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The Lethal Effects of Three-Strikes Laws

The Lethal Effects of Three-Strikes Laws,10.1086/468112,Journal of Legal Studies,Thomas B. Marvell,Carlisle E. Moody

The Lethal Effects of Three-Strikes Laws   (Citations: 23)
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Three-strikes laws provide very long prison terms for certain criminals with prior convictions of serious violent crimes. It is likely that the laws increase homicides because a few criminals, fearing the enhanced penalties, murder victims and witnesses to limit resistance and identification. With a state-level multiple-time-series design, we find that the laws are associated with 10-12 percent more homicides in the short run and 23-29 percent in the long run. The impact occurs in almost all 24 states with three-strikes laws. Furthermore, there is little evidence that the laws have any compensating crime reduction impact through deterrence or incapacitation. Copyright 2001 by the University of Chicago.
Journal: Journal of Legal Studies - J LEGAL STUD , vol. 30, no. 1, 2001
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    • ...the fraction of the population aged 15 to 17, 18 to 24, and 24 to 35; and the fraction of...

    Matthew J. Bakeret al. Crime, Expectations and The Deterrence Hypothesis

    • ...Dependent variable for crime studies is homicide rate per capita for Marvell and Moody (2001), violent and property rate per capita for all others; dependent variable for prison studies is prison rate per capita...
    • ...‘‘Avg elasticity’’ is elasticity of homicide with respect to prison (Marvell and Moody 2001), elasticity of index crime with respect to prison (Liedka et al. 2006), elasticity of violent crime with respect to prison (all other crime studies), elasticity of prison with respect to violent crime (all prison studies) J Quant Criminol (2008) 24:149–178 151...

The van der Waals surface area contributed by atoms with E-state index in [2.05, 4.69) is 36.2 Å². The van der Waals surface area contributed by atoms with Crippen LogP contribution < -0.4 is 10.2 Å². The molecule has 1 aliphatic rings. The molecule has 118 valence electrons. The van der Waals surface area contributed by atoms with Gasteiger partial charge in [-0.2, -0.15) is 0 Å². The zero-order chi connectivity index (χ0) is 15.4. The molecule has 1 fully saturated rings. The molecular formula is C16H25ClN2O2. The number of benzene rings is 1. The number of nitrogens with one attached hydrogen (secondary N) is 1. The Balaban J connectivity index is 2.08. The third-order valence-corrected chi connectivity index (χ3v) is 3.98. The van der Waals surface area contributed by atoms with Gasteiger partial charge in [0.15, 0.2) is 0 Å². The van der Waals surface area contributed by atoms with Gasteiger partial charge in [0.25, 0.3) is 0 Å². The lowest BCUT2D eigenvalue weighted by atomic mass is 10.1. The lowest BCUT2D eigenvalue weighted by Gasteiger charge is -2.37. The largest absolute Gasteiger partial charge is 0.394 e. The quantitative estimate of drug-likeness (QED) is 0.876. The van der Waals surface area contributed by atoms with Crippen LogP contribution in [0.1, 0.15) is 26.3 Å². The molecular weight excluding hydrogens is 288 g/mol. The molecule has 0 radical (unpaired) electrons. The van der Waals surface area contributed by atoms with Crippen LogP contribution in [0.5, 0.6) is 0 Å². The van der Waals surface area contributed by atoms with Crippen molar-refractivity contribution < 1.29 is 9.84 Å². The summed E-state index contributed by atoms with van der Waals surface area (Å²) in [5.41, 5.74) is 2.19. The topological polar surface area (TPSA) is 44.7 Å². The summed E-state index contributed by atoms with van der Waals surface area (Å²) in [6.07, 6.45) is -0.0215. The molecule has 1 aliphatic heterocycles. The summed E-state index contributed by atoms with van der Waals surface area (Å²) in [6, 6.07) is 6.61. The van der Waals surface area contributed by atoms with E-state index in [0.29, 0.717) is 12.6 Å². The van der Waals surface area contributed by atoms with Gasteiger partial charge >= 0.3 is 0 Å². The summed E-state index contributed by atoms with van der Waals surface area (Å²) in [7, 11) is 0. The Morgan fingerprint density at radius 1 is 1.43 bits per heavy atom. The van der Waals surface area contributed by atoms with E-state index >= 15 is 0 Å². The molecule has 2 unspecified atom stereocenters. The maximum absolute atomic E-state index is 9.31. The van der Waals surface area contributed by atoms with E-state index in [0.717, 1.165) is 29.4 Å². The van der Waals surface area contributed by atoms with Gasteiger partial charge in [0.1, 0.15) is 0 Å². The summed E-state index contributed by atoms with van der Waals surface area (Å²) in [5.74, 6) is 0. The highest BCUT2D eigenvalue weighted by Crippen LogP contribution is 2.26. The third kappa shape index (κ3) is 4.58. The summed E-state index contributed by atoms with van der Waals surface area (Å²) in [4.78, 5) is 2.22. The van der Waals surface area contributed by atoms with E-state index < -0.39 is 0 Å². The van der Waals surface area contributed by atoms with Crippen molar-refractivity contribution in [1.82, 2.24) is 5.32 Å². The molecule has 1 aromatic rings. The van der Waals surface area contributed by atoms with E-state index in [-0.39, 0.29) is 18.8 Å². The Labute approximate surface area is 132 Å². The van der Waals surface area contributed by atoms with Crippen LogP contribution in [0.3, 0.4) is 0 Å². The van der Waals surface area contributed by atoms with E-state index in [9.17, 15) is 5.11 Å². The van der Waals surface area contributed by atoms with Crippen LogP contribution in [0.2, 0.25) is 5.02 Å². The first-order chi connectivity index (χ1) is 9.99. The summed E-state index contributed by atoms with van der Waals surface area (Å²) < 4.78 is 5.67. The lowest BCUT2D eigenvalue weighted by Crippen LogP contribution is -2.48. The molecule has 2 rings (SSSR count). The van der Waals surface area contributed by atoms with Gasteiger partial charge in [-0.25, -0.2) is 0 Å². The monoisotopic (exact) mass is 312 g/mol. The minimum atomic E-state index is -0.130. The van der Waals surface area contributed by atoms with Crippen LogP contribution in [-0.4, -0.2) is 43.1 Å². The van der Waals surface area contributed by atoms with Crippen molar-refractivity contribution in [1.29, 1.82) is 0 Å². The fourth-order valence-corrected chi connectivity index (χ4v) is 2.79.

• ...The figure reported for Marvell and Moody (2001) is the elasticity of homicide rate with regard to prison population; the figure reported for Liedka et al. (2006) is the elasticity of index crime rate with regard to prison population...
    • ...As shown in Table 1, the crime studies that relied on this method (Besci 1999; DeFina and Arvanites 2002; Marvell and Moody 2001) resulted in lower standard errors on the prison variable than the average; the prison study that relied on levels and annual data (Smith 2004) produced an exceptionally low standard error on the crime variable...

    William Spelman. Specifying the Relationship Between Crime and Prisons

    • ...However, to the extent implementation of a selective policy leads to a ‘hardening’ of crime—offenders facing long-term incapacitation going to extremes to avoid detection, even if for example this would mean they would have to kill for it (Kovandzic et al. 2002; Marvell and Moody 2001; Shafer 1999)—a focus on incapacitation may in turn overestimate selective policies ultimate benefits...

    Arjan A. J. Bloklandet al. Selectively Incapacitating Frequent Offenders: Costs and Benefits of V...

    • ...This specification, which is intended to minimize the effect of outliers, finds support in several previous macro‐level studies in criminology (eg, Marvell & Moody, 1995, 1996, 2001)...

    John L. Worrall. Reconsidering the Relationship Between Welfare Spending and Serious Cr...

    • ...In many macro-level criminological models, this variable is usually a measure of population size (see, e.g., Chamlin and Cochran 1997; Marvell and Moody 2001; Pratt and Godsey, forthcoming; Sampson and Groves 1989; Shepherd, forthcoming)...
    • ...Since many criminological times series appear to be stationary based on unit -root tests, however, this transformation is rarely undertaken (see, e.g., Marvell and Moody 1996, 1995, 2001)...

    John L. Worrallet al. Estimation Issues Associated with Time-Series—Cross-Section Analysis i...

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